‘Better utilisation of grass means better lamb growth’
A Ceredigion farmer’s involvement in a major grassland research project has led to major improvements in the performance of her sheep business, with measurable success in terms of pasture utilisation and lamb growth, and is now looking to take part in another trial to help move the industry to the next level.
Anwen Hughes of Bryngido farm, near New Quay in Ceredigion, has been part of GrassCheckGB, a research project run by Hybu Cig Cymru – Meat Promotion Wales (HCC) and several other industry partners since the beginning of the project in 2018.
Anwen runs a flock of 200 Lleyn-cross commercial ewes in partnership with her husband Rhodri and son Glyn on 35ha.
Since joining GrassCheckGB, Bryngido has moved to a rotational grazing system.
“GrassCheckGB taught us to utilise the grass in a more efficient way, and has enabled us to finish around 300 lambs on grass alone without the need for concentrates.
Moving to a rotational grazing system has also meant that we have seen an increase in lamb deadweight. This year we are seeing an average weight of between 18.5kg-19.0kg and we strongly believe that this increase in lamb growth is a direct result of better grass utilisation and management.
Anwen has recently been chosen to supply lambs for HCC’s Welsh Lamb Meat Quality Project.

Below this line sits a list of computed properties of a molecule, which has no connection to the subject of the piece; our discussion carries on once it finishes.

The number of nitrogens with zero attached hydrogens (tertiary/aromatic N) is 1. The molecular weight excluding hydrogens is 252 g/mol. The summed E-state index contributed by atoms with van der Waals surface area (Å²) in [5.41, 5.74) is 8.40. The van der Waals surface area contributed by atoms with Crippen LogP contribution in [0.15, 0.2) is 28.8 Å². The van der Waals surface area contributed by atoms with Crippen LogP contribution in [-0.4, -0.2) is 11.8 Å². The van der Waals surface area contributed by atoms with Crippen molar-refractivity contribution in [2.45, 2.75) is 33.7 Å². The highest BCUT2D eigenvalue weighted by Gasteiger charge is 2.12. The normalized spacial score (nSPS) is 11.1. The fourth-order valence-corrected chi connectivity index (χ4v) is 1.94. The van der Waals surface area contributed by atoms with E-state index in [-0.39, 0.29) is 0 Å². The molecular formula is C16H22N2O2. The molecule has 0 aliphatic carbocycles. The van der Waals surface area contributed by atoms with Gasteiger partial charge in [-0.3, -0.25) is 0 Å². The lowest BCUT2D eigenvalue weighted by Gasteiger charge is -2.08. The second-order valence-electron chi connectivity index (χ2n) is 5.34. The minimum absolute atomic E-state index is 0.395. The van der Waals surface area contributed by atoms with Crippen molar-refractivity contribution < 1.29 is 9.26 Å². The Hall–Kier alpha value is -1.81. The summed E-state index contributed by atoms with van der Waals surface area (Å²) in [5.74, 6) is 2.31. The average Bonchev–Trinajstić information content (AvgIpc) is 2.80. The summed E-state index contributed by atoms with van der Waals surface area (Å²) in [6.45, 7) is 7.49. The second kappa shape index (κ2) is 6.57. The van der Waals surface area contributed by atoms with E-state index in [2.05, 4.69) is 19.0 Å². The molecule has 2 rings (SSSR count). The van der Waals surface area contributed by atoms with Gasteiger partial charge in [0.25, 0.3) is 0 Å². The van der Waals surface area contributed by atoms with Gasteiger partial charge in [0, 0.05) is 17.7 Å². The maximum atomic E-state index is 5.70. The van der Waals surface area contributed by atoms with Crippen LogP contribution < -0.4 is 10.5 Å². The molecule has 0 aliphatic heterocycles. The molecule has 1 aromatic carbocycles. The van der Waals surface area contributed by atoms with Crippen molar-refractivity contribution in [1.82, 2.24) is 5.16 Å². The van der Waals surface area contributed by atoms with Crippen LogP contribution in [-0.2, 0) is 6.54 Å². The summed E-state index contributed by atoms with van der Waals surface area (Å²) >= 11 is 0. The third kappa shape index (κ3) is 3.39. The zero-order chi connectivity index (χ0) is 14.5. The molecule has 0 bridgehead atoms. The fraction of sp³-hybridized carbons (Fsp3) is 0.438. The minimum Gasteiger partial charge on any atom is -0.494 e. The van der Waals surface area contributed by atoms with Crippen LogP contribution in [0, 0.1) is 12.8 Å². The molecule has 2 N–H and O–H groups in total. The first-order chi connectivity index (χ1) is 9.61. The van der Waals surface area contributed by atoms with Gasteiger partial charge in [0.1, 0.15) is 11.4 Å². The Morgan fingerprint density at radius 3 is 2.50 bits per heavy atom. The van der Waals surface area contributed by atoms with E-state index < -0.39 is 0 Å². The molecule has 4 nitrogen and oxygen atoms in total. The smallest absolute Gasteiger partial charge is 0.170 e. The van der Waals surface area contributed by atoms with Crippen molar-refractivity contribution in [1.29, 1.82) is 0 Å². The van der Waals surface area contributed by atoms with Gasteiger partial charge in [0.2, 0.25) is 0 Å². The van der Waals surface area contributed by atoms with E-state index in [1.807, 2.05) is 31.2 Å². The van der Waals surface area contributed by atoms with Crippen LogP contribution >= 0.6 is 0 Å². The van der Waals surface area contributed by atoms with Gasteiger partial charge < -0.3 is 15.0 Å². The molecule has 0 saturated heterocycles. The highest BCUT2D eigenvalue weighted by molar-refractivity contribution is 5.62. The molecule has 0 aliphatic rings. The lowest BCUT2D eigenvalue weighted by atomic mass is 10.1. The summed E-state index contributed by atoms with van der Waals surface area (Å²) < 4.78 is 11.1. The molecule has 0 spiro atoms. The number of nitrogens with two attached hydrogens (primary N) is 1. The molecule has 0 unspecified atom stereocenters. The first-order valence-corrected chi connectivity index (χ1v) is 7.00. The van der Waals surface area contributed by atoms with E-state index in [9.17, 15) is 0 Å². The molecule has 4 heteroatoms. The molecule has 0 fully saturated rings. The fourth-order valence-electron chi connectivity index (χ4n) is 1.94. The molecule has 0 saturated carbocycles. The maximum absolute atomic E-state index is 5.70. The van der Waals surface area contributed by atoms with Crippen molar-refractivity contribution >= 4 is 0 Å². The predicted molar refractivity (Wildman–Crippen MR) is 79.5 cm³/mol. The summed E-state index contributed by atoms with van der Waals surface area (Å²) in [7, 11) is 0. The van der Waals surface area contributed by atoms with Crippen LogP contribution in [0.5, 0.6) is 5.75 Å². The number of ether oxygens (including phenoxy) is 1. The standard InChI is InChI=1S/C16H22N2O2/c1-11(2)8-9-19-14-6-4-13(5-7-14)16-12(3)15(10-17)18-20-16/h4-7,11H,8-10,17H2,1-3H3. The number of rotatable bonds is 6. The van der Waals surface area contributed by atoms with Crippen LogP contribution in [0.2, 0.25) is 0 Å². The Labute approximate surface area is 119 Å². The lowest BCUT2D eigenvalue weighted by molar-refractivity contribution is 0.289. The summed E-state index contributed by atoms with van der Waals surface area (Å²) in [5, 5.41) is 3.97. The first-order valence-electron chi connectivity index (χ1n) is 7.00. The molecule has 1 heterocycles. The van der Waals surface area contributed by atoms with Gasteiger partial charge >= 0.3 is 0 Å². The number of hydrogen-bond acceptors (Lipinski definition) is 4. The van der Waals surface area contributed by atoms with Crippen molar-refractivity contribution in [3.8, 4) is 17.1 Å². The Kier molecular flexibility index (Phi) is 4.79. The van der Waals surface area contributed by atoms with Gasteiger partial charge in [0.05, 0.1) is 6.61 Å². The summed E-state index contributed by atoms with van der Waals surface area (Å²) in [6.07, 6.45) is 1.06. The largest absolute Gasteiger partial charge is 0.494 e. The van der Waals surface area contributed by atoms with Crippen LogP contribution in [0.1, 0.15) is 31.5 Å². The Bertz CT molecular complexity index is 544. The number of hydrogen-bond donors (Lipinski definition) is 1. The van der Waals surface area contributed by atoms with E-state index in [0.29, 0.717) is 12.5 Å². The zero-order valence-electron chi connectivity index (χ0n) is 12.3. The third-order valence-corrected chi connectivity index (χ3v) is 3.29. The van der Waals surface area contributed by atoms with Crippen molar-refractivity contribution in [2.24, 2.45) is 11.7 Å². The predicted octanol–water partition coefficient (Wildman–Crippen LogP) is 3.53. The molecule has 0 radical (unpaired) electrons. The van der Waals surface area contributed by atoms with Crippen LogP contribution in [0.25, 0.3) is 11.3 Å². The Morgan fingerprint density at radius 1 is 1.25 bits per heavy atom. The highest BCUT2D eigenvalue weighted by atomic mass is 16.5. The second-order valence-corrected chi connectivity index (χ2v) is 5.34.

‘Quality of PGI Welsh lamb’
Dr. Eleri Thomas, HCC Meat Quality Executive, added:
“The Welsh Lamb Meat Quality project will research on-farm and processing factors that influence the eating quality of PGI Welsh Lamb.
This year, the project will specifically be investigating lamb finishing diets and their possible influence on the taste of Welsh lamb. Bryngido supplied grass-fed lambs to the project.
HCC’s Welsh Lamb Meat Quality Project is one of three five-year projects in the Red Meat Development Programme which is funded by the Welsh Government Rural Communities – Rural Development Programme 2014-2020, which is funded by the European Agricultural Fund for Rural Development and the Welsh government.
The fund is an interim arrangement while a long-term solution is sought on the issue of levies being collected at point of slaughter in England for animals, which have been reared in Scotland or Wales.